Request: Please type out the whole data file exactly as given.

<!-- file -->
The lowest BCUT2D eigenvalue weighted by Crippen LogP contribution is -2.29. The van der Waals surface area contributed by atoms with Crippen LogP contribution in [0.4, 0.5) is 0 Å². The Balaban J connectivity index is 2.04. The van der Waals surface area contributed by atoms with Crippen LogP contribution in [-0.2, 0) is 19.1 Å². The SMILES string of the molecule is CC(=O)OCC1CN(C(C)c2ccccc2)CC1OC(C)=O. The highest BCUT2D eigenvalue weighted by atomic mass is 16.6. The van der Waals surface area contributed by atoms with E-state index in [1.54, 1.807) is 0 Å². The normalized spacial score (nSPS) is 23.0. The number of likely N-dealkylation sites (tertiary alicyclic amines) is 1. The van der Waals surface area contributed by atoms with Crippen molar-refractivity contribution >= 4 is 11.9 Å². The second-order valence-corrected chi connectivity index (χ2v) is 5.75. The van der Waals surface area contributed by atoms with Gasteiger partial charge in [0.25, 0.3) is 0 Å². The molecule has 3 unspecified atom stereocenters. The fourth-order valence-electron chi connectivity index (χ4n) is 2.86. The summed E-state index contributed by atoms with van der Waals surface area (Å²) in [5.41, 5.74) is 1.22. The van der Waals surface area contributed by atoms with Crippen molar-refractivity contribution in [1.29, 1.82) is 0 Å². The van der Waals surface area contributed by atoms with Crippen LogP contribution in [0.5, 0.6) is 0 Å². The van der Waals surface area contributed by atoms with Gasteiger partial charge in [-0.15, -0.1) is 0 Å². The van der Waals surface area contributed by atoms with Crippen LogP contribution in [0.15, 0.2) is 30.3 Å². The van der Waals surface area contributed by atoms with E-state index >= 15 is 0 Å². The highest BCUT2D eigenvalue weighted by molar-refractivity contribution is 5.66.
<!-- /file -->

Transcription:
The lowest BCUT2D eigenvalue weighted by Crippen LogP contribution is -2.29. The van der Waals surface area contributed by atoms with Crippen LogP contribution in [0.4, 0.5) is 0 Å². The Balaban J connectivity index is 2.04. The van der Waals surface area contributed by atoms with Crippen LogP contribution in [-0.2, 0) is 19.1 Å². The SMILES string of the molecule is CC(=O)OCC1CN(C(C)c2ccccc2)CC1OC(C)=O. The highest BCUT2D eigenvalue weighted by atomic mass is 16.6. The van der Waals surface area contributed by atoms with E-state index in [1.54, 1.807) is 0 Å². The normalized spacial score (nSPS) is 23.0. The number of likely N-dealkylation sites (tertiary alicyclic amines) is 1. The van der Waals surface area contributed by atoms with Crippen molar-refractivity contribution >= 4 is 11.9 Å². The second-order valence-corrected chi connectivity index (χ2v) is 5.75. The van der Waals surface area contributed by atoms with Gasteiger partial charge in [0.25, 0.3) is 0 Å². The molecule has 3 unspecified atom stereocenters. The fourth-order valence-electron chi connectivity index (χ4n) is 2.86. The summed E-state index contributed by atoms with van der Waals surface area (Å²) in [5.41, 5.74) is 1.22. The van der Waals surface area contributed by atoms with Crippen molar-refractivity contribution in [1.29, 1.82) is 0 Å². The van der Waals surface area contributed by atoms with Crippen LogP contribution in [0.5, 0.6) is 0 Å². The van der Waals surface area contributed by atoms with Gasteiger partial charge in [-0.15, -0.1) is 0 Å². The van der Waals surface area contributed by atoms with Crippen LogP contribution in [0.15, 0.2) is 30.3 Å². The van der Waals surface area contributed by atoms with E-state index >= 15 is 0 Å². The highest BCUT2D eigenvalue weighted by molar-refractivity contribution is 5.66.